Tuesday, July 24, 2012

Type A Mom vs. God

I confess...

I am a Type A mom.

I can sort, catalog, itemize, clean, color code, label, file, schedule, and make charts with the best of them.

I can cook, clean, garden, wash the dog, fold laundry, paint, mend, correct papers, and pay bills at lightning speed.

I will even volunteer to scrub toilets, mop up vomit, or clean a poopy diaper in a heartbeat.

The one thing I struggle with ...

The one thing I wrestle with ...

The one area I absolutely fail in ...

Is just.

being.

still.

Seat me on a plane and my carry-on is packed with planning projects for the next six months.

Send me on a car trip and I will either be driving or have a bag tucked at my feet with things to catch up on.

Have me listen to a child read and I will occupy my hands with needlework or a sorting project.

Put me on summer vacation and I launch myself into activity and instantaneously transform into a whirling dervish.

Confine me to bed with an illness and I ... I ... I seriously struggle to maintain my sanity.

And yet, there's a Bible verse that keeps creeping into the back of my mind. I flip to Psalm 46:10 and the counsel there absolutely befuddles me. "Be still, and know that I am God..." Oh, that verse is so hard for me!

I'm a mover. A shaker. An activity maker.

A doer. A planner. A multi-task handler.

I am not one to just be still.

But, that verse is not a quiet suggestion. It is a firm command. And whenever we choose to ignore firm commands we usually end up running headfirst into a consequence.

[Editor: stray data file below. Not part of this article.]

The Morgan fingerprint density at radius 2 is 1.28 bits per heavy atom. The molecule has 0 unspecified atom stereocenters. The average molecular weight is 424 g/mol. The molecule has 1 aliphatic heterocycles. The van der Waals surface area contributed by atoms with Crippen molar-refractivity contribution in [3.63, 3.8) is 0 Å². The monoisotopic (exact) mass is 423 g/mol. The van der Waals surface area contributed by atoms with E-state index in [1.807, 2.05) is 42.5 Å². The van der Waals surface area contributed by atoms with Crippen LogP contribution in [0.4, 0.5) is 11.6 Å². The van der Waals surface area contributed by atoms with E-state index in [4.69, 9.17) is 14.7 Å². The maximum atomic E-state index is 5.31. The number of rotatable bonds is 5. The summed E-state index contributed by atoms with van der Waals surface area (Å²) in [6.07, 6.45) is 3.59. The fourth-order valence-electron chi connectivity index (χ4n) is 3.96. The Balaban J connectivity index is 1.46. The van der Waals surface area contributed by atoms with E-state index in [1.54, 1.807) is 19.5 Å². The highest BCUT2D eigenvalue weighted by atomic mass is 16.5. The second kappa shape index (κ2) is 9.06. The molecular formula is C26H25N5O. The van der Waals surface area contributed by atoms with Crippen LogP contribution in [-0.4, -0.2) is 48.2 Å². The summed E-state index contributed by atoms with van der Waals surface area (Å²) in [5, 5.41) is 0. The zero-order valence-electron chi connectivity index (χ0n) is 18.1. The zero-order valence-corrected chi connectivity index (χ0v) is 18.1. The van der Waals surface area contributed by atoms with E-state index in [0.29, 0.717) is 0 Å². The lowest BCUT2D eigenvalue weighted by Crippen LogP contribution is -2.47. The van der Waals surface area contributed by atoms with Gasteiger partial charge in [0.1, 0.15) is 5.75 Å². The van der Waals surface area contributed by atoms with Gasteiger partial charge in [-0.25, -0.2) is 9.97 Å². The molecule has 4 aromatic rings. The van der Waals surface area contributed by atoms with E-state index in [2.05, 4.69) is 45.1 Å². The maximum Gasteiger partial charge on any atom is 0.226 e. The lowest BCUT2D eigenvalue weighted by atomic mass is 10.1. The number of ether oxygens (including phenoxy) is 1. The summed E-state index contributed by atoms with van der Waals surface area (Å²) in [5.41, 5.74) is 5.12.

For me it's been Whooping Cough.

From the end of June up to now I have been coughing, wheezing, gasping for air, and ... I must confess ... spending a whole lotta time being still. I don't have a choice. My body has the energy of a slug on sleeping pills!

I've found myself doing bizarre things like laying on the ground with my girls while gazing up at the clouds.

Or squatting beside our fish pond trying to see how many frogs we can spot.

Or lounging on the couch while one daughter reads a story and the others massage my feet and shoulders.

And the weirdest part of all, is that I'm completely in the moment with them.

Not looking around at all that needs to be done.

Not reaching for the phone to make another business call.

Not stressing over planning out a schedule or menu.

Simply. in. the. moment.

Experts say it takes three weeks to form a new habit.

I've been sick for five.

Think God's trying to teach me something?